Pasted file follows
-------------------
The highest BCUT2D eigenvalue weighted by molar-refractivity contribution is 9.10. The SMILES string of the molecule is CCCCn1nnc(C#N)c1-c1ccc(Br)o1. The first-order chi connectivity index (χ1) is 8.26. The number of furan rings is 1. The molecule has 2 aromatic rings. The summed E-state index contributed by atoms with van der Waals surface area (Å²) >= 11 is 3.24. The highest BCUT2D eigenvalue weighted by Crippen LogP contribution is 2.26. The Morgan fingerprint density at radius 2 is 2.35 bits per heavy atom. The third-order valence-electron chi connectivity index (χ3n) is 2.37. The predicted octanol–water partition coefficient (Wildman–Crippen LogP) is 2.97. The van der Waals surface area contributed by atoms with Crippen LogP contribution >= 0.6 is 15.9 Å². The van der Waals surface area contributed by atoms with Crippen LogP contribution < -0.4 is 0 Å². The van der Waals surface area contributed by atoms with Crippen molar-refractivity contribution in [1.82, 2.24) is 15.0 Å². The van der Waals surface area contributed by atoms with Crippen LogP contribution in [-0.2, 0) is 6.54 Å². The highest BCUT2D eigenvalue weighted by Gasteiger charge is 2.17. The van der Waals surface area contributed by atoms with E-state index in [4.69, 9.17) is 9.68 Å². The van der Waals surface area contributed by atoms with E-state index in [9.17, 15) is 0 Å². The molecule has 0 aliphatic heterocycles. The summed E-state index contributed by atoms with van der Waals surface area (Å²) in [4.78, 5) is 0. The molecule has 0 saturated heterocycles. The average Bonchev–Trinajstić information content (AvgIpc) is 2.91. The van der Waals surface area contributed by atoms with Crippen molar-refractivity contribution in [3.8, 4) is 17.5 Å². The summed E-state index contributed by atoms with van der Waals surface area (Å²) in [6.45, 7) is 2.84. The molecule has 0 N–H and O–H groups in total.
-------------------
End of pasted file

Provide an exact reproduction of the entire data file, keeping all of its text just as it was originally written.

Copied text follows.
The highest BCUT2D eigenvalue weighted by molar-refractivity contribution is 9.10. The SMILES string of the molecule is CCCCn1nnc(C#N)c1-c1ccc(Br)o1. The first-order chi connectivity index (χ1) is 8.26. The number of furan rings is 1. The molecule has 2 aromatic rings. The summed E-state index contributed by atoms with van der Waals surface area (Å²) >= 11 is 3.24. The highest BCUT2D eigenvalue weighted by Crippen LogP contribution is 2.26. The Morgan fingerprint density at radius 2 is 2.35 bits per heavy atom. The third-order valence-electron chi connectivity index (χ3n) is 2.37. The predicted octanol–water partition coefficient (Wildman–Crippen LogP) is 2.97. The van der Waals surface area contributed by atoms with Crippen LogP contribution >= 0.6 is 15.9 Å². The van der Waals surface area contributed by atoms with Crippen LogP contribution < -0.4 is 0 Å². The van der Waals surface area contributed by atoms with Crippen molar-refractivity contribution in [1.82, 2.24) is 15.0 Å². The van der Waals surface area contributed by atoms with Crippen LogP contribution in [-0.2, 0) is 6.54 Å². The highest BCUT2D eigenvalue weighted by Gasteiger charge is 2.17. The van der Waals surface area contributed by atoms with E-state index in [4.69, 9.17) is 9.68 Å². The van der Waals surface area contributed by atoms with E-state index in [9.17, 15) is 0 Å². The molecule has 0 aliphatic heterocycles. The summed E-state index contributed by atoms with van der Waals surface area (Å²) in [4.78, 5) is 0. The molecule has 0 saturated heterocycles. The average Bonchev–Trinajstić information content (AvgIpc) is 2.91. The van der Waals surface area contributed by atoms with Crippen molar-refractivity contribution in [3.8, 4) is 17.5 Å². The summed E-state index contributed by atoms with van der Waals surface area (Å²) in [6.45, 7) is 2.84. The molecule has 0 N–H and O–H groups in total.